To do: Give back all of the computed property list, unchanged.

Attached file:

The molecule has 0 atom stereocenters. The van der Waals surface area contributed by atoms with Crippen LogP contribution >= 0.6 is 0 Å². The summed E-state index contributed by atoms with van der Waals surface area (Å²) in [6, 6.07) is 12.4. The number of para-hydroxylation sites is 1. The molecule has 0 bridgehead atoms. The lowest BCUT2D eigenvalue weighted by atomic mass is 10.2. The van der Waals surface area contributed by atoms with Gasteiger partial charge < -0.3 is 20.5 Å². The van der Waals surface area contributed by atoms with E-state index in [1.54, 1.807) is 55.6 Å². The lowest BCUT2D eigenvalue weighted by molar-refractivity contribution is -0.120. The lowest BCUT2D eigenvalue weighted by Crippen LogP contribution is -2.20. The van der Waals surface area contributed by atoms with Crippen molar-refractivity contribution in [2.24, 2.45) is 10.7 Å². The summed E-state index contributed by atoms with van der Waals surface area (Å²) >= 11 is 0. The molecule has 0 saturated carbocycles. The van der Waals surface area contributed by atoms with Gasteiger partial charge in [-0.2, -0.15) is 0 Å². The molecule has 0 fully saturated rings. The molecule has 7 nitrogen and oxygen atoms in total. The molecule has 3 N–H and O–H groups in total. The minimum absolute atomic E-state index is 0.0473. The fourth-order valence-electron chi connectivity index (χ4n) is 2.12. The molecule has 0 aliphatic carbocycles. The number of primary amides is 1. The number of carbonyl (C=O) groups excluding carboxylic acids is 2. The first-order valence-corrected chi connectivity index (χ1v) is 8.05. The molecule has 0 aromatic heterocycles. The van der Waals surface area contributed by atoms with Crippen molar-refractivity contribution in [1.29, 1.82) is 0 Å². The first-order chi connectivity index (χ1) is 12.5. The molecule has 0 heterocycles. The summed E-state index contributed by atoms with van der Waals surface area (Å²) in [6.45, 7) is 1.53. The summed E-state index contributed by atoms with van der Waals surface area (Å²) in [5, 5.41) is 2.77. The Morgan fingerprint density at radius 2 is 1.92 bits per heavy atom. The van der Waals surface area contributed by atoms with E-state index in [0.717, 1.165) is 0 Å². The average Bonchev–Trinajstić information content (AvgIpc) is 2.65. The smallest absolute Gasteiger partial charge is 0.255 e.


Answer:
The molecule has 0 atom stereocenters. The van der Waals surface area contributed by atoms with Crippen LogP contribution >= 0.6 is 0 Å². The summed E-state index contributed by atoms with van der Waals surface area (Å²) in [6, 6.07) is 12.4. The number of para-hydroxylation sites is 1. The molecule has 0 bridgehead atoms. The lowest BCUT2D eigenvalue weighted by atomic mass is 10.2. The van der Waals surface area contributed by atoms with Gasteiger partial charge < -0.3 is 20.5 Å². The van der Waals surface area contributed by atoms with E-state index in [1.54, 1.807) is 55.6 Å². The lowest BCUT2D eigenvalue weighted by molar-refractivity contribution is -0.120. The lowest BCUT2D eigenvalue weighted by Crippen LogP contribution is -2.20. The van der Waals surface area contributed by atoms with Crippen molar-refractivity contribution in [2.24, 2.45) is 10.7 Å². The summed E-state index contributed by atoms with van der Waals surface area (Å²) >= 11 is 0. The molecule has 0 saturated carbocycles. The van der Waals surface area contributed by atoms with Gasteiger partial charge in [-0.2, -0.15) is 0 Å². The molecule has 0 fully saturated rings. The molecule has 7 nitrogen and oxygen atoms in total. The molecule has 3 N–H and O–H groups in total. The minimum absolute atomic E-state index is 0.0473. The fourth-order valence-electron chi connectivity index (χ4n) is 2.12. The molecule has 0 aliphatic carbocycles. The number of primary amides is 1. The number of carbonyl (C=O) groups excluding carboxylic acids is 2. The first-order valence-corrected chi connectivity index (χ1v) is 8.05. The molecule has 0 aromatic heterocycles. The van der Waals surface area contributed by atoms with Crippen molar-refractivity contribution in [1.29, 1.82) is 0 Å². The first-order chi connectivity index (χ1) is 12.5. The molecule has 0 heterocycles. The summed E-state index contributed by atoms with van der Waals surface area (Å²) in [6.45, 7) is 1.53. The summed E-state index contributed by atoms with van der Waals surface area (Å²) in [5, 5.41) is 2.77. The Morgan fingerprint density at radius 2 is 1.92 bits per heavy atom. The van der Waals surface area contributed by atoms with E-state index in [0.717, 1.165) is 0 Å². The average Bonchev–Trinajstić information content (AvgIpc) is 2.65. The smallest absolute Gasteiger partial charge is 0.255 e.